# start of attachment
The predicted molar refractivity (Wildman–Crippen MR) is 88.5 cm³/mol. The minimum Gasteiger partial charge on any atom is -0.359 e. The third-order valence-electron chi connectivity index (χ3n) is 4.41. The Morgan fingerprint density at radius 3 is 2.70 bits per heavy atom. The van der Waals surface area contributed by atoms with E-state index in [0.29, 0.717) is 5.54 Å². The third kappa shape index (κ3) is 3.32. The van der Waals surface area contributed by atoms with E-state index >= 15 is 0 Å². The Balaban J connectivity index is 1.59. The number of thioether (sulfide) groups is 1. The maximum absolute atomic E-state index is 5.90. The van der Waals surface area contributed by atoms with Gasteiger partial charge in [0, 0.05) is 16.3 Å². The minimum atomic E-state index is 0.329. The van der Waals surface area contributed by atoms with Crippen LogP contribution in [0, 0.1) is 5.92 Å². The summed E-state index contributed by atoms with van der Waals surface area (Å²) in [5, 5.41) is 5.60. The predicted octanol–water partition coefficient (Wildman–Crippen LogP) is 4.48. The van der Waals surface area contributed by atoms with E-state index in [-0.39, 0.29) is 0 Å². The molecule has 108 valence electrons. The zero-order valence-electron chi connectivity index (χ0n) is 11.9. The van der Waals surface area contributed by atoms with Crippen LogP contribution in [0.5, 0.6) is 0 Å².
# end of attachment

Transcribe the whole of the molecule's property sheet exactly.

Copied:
The predicted molar refractivity (Wildman–Crippen MR) is 88.5 cm³/mol. The minimum Gasteiger partial charge on any atom is -0.359 e. The third-order valence-electron chi connectivity index (χ3n) is 4.41. The Morgan fingerprint density at radius 3 is 2.70 bits per heavy atom. The van der Waals surface area contributed by atoms with E-state index in [0.29, 0.717) is 5.54 Å². The third kappa shape index (κ3) is 3.32. The van der Waals surface area contributed by atoms with E-state index >= 15 is 0 Å². The Balaban J connectivity index is 1.59. The number of thioether (sulfide) groups is 1. The maximum absolute atomic E-state index is 5.90. The van der Waals surface area contributed by atoms with Gasteiger partial charge in [0, 0.05) is 16.3 Å². The minimum atomic E-state index is 0.329. The van der Waals surface area contributed by atoms with Crippen LogP contribution in [0, 0.1) is 5.92 Å². The summed E-state index contributed by atoms with van der Waals surface area (Å²) in [5, 5.41) is 5.60. The predicted octanol–water partition coefficient (Wildman–Crippen LogP) is 4.48. The van der Waals surface area contributed by atoms with E-state index in [-0.39, 0.29) is 0 Å². The molecule has 108 valence electrons. The zero-order valence-electron chi connectivity index (χ0n) is 11.9. The van der Waals surface area contributed by atoms with Crippen LogP contribution in [0.5, 0.6) is 0 Å².